Orphan kinases turn eccentric: A new class of cyclin Y-activated, membrane-targeted CDKs.
ABSTRACT PCTAIRE kinases (PCTK) are a highly conserved, but poorly characterized, subgroup of cyclin-dependent kinases (CDK). They are characterized by a conserved catalytic domain flanked by N- and C-terminal extensions that are involved in cyclin binding. Vertebrate genomes contain three highly similar PCTAIRE kinases (PCTK1,2,3, a.k.a., CDK16,17,18), which are most abundant in post-mitotic cells in brain and testis. Consistent with this restricted expression pattern, PCTK1 (CDK16) has recently been shown to be essential for spermatogenesis. PCTAIREs are activated by cyclin Y (CCNY), a highly conserved single cyclin fold protein. By binding to N-myristoylated CCNY, CDK16 is targeted to the plasma membrane. Unlike conventional cyclin-CDK interactions, binding of CCNY to CDK16 not only requires the catalytic domain, but also domains within the N-terminal extension. Interestingly, phosphorylation within this domain blocks CCNY binding, providing a novel means of cyclin-CDK regulation. By using these functional characteristics, we analyzed "PCTAIRE" sequence containing protein kinase genes in genomes of various organisms and found that CCNY and CCNY-dependent kinases are restricted to eumetazoa and possibly evolved along with development of a central nervous system. Here, we focus on the structure and regulation of PCTAIREs and discuss their established functions.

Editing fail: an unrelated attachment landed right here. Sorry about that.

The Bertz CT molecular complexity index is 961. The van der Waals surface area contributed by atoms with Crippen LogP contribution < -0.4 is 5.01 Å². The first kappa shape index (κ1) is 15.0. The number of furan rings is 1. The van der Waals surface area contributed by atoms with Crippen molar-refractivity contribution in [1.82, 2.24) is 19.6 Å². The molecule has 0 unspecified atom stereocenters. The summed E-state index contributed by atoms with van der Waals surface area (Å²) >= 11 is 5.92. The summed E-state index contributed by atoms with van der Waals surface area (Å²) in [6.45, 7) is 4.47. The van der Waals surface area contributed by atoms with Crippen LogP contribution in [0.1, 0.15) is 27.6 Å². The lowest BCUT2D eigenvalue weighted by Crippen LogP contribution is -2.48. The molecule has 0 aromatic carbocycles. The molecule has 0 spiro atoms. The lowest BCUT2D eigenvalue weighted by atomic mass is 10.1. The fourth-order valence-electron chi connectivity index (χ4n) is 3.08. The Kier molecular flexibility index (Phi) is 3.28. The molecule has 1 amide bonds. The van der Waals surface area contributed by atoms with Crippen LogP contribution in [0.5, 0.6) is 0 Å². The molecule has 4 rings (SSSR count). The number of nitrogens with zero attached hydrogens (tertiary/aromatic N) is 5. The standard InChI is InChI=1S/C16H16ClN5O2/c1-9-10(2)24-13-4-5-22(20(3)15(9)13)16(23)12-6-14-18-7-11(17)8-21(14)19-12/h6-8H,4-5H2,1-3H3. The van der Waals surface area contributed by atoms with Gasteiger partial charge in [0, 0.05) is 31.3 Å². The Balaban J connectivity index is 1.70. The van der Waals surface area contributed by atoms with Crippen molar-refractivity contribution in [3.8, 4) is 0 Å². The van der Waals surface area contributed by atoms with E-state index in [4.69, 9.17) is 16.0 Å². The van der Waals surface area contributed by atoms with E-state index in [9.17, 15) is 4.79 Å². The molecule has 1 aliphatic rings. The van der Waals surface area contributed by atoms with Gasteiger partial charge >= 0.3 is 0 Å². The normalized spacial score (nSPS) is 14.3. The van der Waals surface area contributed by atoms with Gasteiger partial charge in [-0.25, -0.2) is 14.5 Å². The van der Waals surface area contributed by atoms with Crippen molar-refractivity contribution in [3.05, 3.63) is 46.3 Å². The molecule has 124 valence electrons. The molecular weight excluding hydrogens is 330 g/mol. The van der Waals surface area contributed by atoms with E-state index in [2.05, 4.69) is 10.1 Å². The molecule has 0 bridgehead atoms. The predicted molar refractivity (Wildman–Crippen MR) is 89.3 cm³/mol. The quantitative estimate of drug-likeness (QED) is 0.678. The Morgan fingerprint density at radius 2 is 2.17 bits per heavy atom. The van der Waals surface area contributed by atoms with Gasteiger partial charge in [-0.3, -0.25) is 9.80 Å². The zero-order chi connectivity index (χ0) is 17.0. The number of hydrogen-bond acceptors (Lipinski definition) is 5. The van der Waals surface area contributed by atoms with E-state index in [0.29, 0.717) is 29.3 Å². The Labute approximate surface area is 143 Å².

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ABSTRACT: PCTAIRE1 is distant relative of the cyclin-dependent kinase family that has been implicated in spermatogenesis and neuronal development, but it has not been studied in cancer. Here we report that PCTAIRE1 is expressed in prostate, breast, and cervical cancer cells where its RNAi-mediated silencing causes growth inhibition with aberrant mitosis due to defects in centrosome dynamics. PCTAIRE1 was not similarly involved in proliferation of non-transformed cells including diploid human IMR-90 fibroblasts. Through yeast two-hybrid screening we identified tumor suppressor p27 as a PCTAIRE1 interactor. In vitro kinase assays showed PCTAIRE1 phosphorylates p27 at Ser10. PCTAIRE1 silencing modulated Ser10 phosphorylation on p27 and led to its accumulation in cancer cells but not in non-transformed cells. In a mouse xenograft model of PPC1 prostate cancer, conditional silencing of PCTAIRE1 restored p27 protein expression and suppressed tumor growth. Mechanistic studies in HeLa cells showed that PCTAIRE1 phosphorylates p27 during the S and M phases of the cell cycle. Notably, p27 silencing was sufficient to rescue cells from mitotic arrest caused by PCTAIRE1 silencing. Clinically, PCTAIRE1 was highly expressed in primary breast and prostate tumors compared to adjacent normal epithelial tissues. Together our findings reveal an unexpected role for PCTAIRE1 in regulating p27 stability, mitosis and tumor growth, suggesting PCTAIRE1 as a candidate cancer therapeutic target.Cancer Research 09/2014; · 9.28 Impact Factor